Placement of the support apparatus 10 at the job site is a very simple process. A first support 12 and a second support 14 are placed on opposing sides of each paving joint 62 which has been located on the subgrade. The clips 20 are attached to the second end 22 of each cross member 18 in which the second and 22 extends outwardly beyond the member 16. This is readily obvious to the worker in the field. The clips 20 are mounted so that the second end 22 of the cross member 18 enters the opening 36 in the body 32 and thus enters the cavity 34. The clip is pushed downwardly so that the gripper snaps around the member 16, signaling the worker that the clip has been firmly attached to the support 12 or the support 14. Once all the clips are properly mounted, all that is necessary is to insert the dowels 26 into the cylindrical sleeves 46 until the ends of the dowels meets the resistance of a ridge 52. The dowels 26 are sufficiently frictionally held within the sleeves 46 so the support apparatus 10, with the dowels in place, may be moved to the exact location desired on the subgrade. After the concrete is poured and hardened, if the dowels expand they will crush the ridges 52 and expand into the space adjacent the closed end 48 of the sleeves 46 kept open by the ridges 52 during installation.

While the foregoing describes a particularly preferred embodiment of the present invention, it is to be understood that numerous variations and modifications of the structure will occur to those skilled in the art. Accordingly, the foregoing description is to be considered illustrative only of the principles of this invention and is not to be considered limitative thereof, the scope of the invention being determined solely by the claims appended hereto.

Now that the invention has been described,

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Referenced by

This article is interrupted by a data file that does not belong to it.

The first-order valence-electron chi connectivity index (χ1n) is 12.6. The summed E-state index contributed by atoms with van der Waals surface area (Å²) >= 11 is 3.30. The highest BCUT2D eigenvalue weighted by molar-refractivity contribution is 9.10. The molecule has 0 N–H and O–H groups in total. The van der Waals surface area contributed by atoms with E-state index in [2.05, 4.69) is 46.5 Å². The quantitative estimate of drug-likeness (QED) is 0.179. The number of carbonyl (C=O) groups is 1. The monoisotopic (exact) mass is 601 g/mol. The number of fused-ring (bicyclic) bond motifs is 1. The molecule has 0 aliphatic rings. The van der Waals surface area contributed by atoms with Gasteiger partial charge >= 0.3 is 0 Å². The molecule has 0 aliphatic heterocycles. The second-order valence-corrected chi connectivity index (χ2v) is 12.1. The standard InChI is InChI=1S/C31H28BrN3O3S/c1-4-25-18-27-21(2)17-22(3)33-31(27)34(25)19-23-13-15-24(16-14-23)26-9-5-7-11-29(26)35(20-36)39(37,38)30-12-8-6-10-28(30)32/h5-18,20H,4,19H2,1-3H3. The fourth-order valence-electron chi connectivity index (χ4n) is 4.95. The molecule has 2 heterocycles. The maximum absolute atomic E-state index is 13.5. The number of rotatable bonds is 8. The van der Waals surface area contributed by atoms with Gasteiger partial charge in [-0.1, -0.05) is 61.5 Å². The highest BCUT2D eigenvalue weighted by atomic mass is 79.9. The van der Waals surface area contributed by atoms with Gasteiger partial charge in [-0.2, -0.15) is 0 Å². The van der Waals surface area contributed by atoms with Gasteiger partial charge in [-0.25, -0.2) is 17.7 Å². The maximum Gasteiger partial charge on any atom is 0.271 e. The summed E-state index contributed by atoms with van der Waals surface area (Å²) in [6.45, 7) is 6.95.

Citing PatentFiling datePublication dateApplicantTitle
US6692184 *Nov 12, 2002Feb 17, 2004Meadow Burke ProductsRetrofit dowel for maintaining concrete structures in alignment
US6735918 *Aug 19, 2002May 18, 2004Aztec Concrete Accessories, Inc.Plastic slab bolster upper
US7069703 *Feb 4, 2003Jul 4, 2006Building Innovations Pty LtdMethod and system for constructing large, continuous, concrete slabs
US7314334Aug 3, 2006Jan 1, 2008Dayton Superior CorporationDowel bar assembly with snap fit side frames
US7404691Nov 15, 2007Jul 29, 2008Dayton Superior CorporationDowel bar assembly with snap fit side frames
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Classifications
U.S. Classification404/70, 404/134, 404/136, 52/677, 404/135
International ClassificationE01C11/14
Cooperative ClassificationE01C11/14
European ClassificationE01C11/14
Legal Events
DateCodeEventDescription
Nov 7, 2006FPExpired due to failure to pay maintenance fee
Effective date: 20060910
Sep 11, 2006LAPSLapse for failure to pay maintenance fees
Mar 29, 2006REMIMaintenance fee reminder mailed
Sep 5, 2000ASAssignment
Owner name: MEADOW-BURKE PRODUCTS, FLORIDA
Free format text: ASSIGNMENT OF ASSIGNORS INTEREST;ASSIGNORS:RUIZ, HECTOR G.;WACHTENDORF, JOHN E.;REEL/FRAME:011074/0087
Effective date: 20000829
Owner name: MEADOW-BURKE PRODUCTS 5110 SANTA FE ROAD TAMPA FLO